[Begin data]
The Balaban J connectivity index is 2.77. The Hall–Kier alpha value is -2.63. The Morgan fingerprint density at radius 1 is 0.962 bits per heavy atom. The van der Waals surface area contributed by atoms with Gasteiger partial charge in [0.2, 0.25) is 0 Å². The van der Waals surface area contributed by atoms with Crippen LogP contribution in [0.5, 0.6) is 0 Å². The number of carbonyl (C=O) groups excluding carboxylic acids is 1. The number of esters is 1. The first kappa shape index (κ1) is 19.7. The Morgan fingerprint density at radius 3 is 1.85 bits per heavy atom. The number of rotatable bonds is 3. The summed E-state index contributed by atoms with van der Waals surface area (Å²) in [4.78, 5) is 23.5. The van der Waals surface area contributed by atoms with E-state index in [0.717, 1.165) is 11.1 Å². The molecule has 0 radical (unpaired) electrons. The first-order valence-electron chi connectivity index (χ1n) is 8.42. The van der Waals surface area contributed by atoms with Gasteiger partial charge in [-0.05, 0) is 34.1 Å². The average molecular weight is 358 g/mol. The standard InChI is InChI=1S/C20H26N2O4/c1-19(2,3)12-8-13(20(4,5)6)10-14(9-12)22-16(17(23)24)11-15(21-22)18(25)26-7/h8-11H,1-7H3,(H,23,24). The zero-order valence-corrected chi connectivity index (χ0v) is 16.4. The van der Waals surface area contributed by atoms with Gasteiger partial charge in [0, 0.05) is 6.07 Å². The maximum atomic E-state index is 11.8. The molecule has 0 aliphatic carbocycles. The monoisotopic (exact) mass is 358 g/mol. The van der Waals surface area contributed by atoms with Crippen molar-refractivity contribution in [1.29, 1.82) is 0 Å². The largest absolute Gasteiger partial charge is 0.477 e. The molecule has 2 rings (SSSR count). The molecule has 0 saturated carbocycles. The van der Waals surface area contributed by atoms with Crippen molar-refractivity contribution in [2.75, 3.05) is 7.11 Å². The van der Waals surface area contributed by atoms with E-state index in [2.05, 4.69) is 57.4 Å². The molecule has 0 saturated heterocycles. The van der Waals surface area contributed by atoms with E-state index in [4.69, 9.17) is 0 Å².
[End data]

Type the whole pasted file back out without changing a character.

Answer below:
The Balaban J connectivity index is 2.77. The Hall–Kier alpha value is -2.63. The Morgan fingerprint density at radius 1 is 0.962 bits per heavy atom. The van der Waals surface area contributed by atoms with Gasteiger partial charge in [0.2, 0.25) is 0 Å². The van der Waals surface area contributed by atoms with Crippen LogP contribution in [0.5, 0.6) is 0 Å². The number of carbonyl (C=O) groups excluding carboxylic acids is 1. The number of esters is 1. The first kappa shape index (κ1) is 19.7. The Morgan fingerprint density at radius 3 is 1.85 bits per heavy atom. The number of rotatable bonds is 3. The summed E-state index contributed by atoms with van der Waals surface area (Å²) in [4.78, 5) is 23.5. The van der Waals surface area contributed by atoms with E-state index in [0.717, 1.165) is 11.1 Å². The molecule has 0 radical (unpaired) electrons. The first-order valence-electron chi connectivity index (χ1n) is 8.42. The van der Waals surface area contributed by atoms with Gasteiger partial charge in [-0.05, 0) is 34.1 Å². The average molecular weight is 358 g/mol. The standard InChI is InChI=1S/C20H26N2O4/c1-19(2,3)12-8-13(20(4,5)6)10-14(9-12)22-16(17(23)24)11-15(21-22)18(25)26-7/h8-11H,1-7H3,(H,23,24). The zero-order valence-corrected chi connectivity index (χ0v) is 16.4. The van der Waals surface area contributed by atoms with Gasteiger partial charge in [0, 0.05) is 6.07 Å². The maximum atomic E-state index is 11.8. The molecule has 0 aliphatic carbocycles. The monoisotopic (exact) mass is 358 g/mol. The van der Waals surface area contributed by atoms with Crippen molar-refractivity contribution in [1.29, 1.82) is 0 Å². The largest absolute Gasteiger partial charge is 0.477 e. The molecule has 2 rings (SSSR count). The molecule has 0 saturated carbocycles. The van der Waals surface area contributed by atoms with Crippen molar-refractivity contribution in [2.75, 3.05) is 7.11 Å². The van der Waals surface area contributed by atoms with E-state index in [2.05, 4.69) is 57.4 Å². The molecule has 0 saturated heterocycles. The van der Waals surface area contributed by atoms with E-state index in [4.69, 9.17) is 0 Å².